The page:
their structure and dimensional meaning. Argentina. specially in face of the imperative need to elevate the quality of basic education as an instrument for social and economic development. there are still few and insufficient intra-cultural and cross-cultural studies that deal with this subject in countries in Latin America. In both countries. where the school evasion and failure remain to create problems. . Social motivation has become one of the psychological processes most directly related to the study of academic performance. and having the cross-cultural perspective. The mean ages of these two groups were 16. artistic.5 failure of one’s own performance. Taking into consideration these critical aspects. since it constitutes a factor for orientation of behaviours in search of standards of excellence in individual performances. academic. and 10% were black.30 years respectively. Brazilian students were 492 (214 boys and 278 girls). the goal of this work is to examine causal attributions for achievement. Each student was selected by his or her own Math and Social Science teachers according to his or her school achievement. METHOD Sample and procedures: The sample consisted of 1033 adolescents. Nevertheless. domestic life. It is believed that understanding the motivational profile of students can contribute towards explaining academic success and failure. Such a motive can be qualified as pro-active. while 100% of Argentinean students were Caucasian. Argentinean students were 541 (234 boys and 307 girls) attending public (341) and private (200) schools in Rosario. professional. Brazil. and nonreactive. and to exploring the prevalent motive-values orientation among students of each national group and their relationships with the causal explanations about their academic performance.40 and 16. economic. as perceived by Argentinean and Brazilian high and low achievers in secondary school. Approximately 90% of Brazilian students were Caucasian. etc. attending public (236) and private (256) schools in Rio de Janeiro. from high school classes in Argentinean and Brazilian schools. at any field of social. the schools were selected from various socio-economic backgrounds in order to obtain a representative cross-section of adolescents attending regular schools.

they were asked to rate the importance of these specific causes in relation to their academic performance (effort. financed by the State and chosen by lower and lower-middle-class people. Firstly. A deviation of 0. Ten of the most frequent causes were selected. and to evaluate these causes along three-dimensional scales of locus. preferred by higher or higher-middle-class people. . Then. or that are out of your control (uncontrollable)?" Mood Very Controllable controllable 1 2 Can't decide 3 Uncontrollable 4 Very uncontrollable 5 Students rated the meaning of all ten causes along the same dimension first before proceeding to the next dimensions. family's help. Do you think these causes are something that you can control (controllable). Public schools are free-paid. The aim of this technique is to explore the connotative-affective meaning of a number of words (called inductive words) for a given individual. On the other hand. stability and controllability. Example of the Semantic Differential used: “The following are some causes that may possibly affect your academic performance. if the rating of effort was greater than 3. mood. private schools are paid.7 in the controllable dimension. home condition.7 unit in our 5-point scale is equivalent to 1 unit in their 7-point scale) was used to decide whether a certain specific cause could be characterized by one of the end in a causal dimension (e. and teachers' bias). In the present study the inductive words were the ten specific causes. intelligence. with a good teaching quality due the smaller number of pupils per classes and theirs well-prepared teachers. To determine the absolute dimensional meaning of the specific causes.g. ability in study. in both countries there are similar differences between public and private ones. Chandler & Spies’ (1984) method was adopted.7 unit from the midpoint of the scale (0. it would be labelled as uncontrollable). teachers' help. luck. Semantic Differential technique was used to measure the dimensional meaning of causes. A poor teaching quality and frequent periods of teachers’ strikes characterize this type of schools.6 As regard the type of schools. students were asked to indicate their perceived performance in an examination taken the previous week. exam difficulty.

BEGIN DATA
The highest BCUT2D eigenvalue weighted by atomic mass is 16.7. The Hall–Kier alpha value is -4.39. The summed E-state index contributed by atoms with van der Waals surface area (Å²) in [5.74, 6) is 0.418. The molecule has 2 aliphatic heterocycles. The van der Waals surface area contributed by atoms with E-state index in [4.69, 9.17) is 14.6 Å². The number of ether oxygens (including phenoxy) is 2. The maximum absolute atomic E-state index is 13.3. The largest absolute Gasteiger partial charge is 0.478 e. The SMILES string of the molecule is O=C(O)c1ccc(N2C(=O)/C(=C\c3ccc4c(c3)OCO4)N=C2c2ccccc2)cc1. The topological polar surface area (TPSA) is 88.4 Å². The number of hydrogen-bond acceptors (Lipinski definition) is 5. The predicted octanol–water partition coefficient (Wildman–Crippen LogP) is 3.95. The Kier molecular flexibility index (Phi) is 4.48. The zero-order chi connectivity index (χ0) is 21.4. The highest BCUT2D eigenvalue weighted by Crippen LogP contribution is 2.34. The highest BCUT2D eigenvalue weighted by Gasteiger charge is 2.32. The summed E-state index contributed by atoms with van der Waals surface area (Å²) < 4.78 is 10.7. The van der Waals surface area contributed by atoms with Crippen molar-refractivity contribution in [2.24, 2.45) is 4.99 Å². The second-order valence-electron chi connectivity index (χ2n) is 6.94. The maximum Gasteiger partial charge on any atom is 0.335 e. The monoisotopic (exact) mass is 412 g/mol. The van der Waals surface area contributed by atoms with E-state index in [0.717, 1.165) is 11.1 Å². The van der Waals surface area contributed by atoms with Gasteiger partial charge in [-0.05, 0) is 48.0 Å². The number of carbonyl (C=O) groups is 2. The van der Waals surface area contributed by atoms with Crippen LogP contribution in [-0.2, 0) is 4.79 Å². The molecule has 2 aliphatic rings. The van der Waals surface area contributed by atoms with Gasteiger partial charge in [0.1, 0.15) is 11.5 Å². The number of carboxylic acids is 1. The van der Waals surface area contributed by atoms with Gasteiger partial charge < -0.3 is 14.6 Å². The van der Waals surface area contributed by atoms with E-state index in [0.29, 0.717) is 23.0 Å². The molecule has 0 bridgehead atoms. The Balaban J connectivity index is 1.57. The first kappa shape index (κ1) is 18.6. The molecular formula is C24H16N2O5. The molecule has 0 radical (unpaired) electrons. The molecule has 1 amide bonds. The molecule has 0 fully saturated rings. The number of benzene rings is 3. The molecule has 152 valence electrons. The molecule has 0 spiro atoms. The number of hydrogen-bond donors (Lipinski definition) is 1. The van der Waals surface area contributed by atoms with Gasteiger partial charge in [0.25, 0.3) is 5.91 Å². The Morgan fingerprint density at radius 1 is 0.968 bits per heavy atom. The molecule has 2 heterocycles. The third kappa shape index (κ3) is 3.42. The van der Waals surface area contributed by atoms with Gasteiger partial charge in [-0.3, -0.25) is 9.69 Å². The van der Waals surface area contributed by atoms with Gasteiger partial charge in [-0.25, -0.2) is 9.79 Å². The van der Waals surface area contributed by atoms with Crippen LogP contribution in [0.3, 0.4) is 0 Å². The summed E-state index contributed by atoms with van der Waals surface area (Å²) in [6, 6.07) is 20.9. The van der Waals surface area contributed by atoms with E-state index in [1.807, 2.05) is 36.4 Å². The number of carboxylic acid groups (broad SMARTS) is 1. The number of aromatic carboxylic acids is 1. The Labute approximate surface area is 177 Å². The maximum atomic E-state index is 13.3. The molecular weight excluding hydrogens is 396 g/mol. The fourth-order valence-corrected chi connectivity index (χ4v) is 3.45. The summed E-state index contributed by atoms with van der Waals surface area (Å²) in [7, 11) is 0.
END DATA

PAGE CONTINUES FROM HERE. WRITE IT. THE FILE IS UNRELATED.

effort (. The first one. the great part of the information contained into a data matrix. 1992.502).6 % of the variance. contained intelligence (with reliability coefficients (alpha) = .325).392).7 Finally. by means of one or more graphic representations. which explained 52% of the total variance. which explained 37. Which the purpose of seeing how students perceive the meaning of the causes along the theoretical dimensions. The test was introduced as a way of "assessing people's likes and dislikes". The second. while the other involves projecting each variable’s categories on them. effort (. Intelligence (.456). In relation to the calculus of MCA. three components emerged although a scree–test suggested a two-component solution. Escofier & Pages.421). in order to obtain graphic representations (Benzecri. home conditions (. This kind of factorial analysis permits to know the associations among subjects. type of schools (public-private).627). To elucidate the relationship among nationality (Argentinean-Brazilian).578).548). and evaluate their motivational orientation.366). RESULTS In order to examine the importance assigned to the specific causes. affiliation need and achievement need. One of these consists of drawing the main factors (or axis). and luck (. on the second factor. variables and categories of variables.653). sex (boysgirls). academic performance (good-bad).555).348) falling on the factor 1. The purpose of MCA is to show.481). ability to study (. 1988). to describe and to represent graphically the co-occurrence of variables’ categories. it is possible to distinguish two well-differentiated parts. teacher help (. home conditions (.378).409). two principal components analysis were performed followed by rotation using the varimax method for eigenvalues greater than unity. Our item selection was orientated to measure the three main positive motives proposed by McClelland: power need. mood (.389). Multiple Correspondence Analysis (MCA) was performed. With respect to Argentinean group. and exam difficulty (. and teacher bias (. family help (. (explaining 19. teacher bias (.675). teacher help (. and ability to study (. In the Brazilian group also emerged two factors. motivational . students were asked to fill in a short version of the EPPS comprising of a subset of 60 out of 250 forced-choice items.8 of the variance) contained luck (. The MCA was developed to analyse.708).438). family help (. exam difficulty (.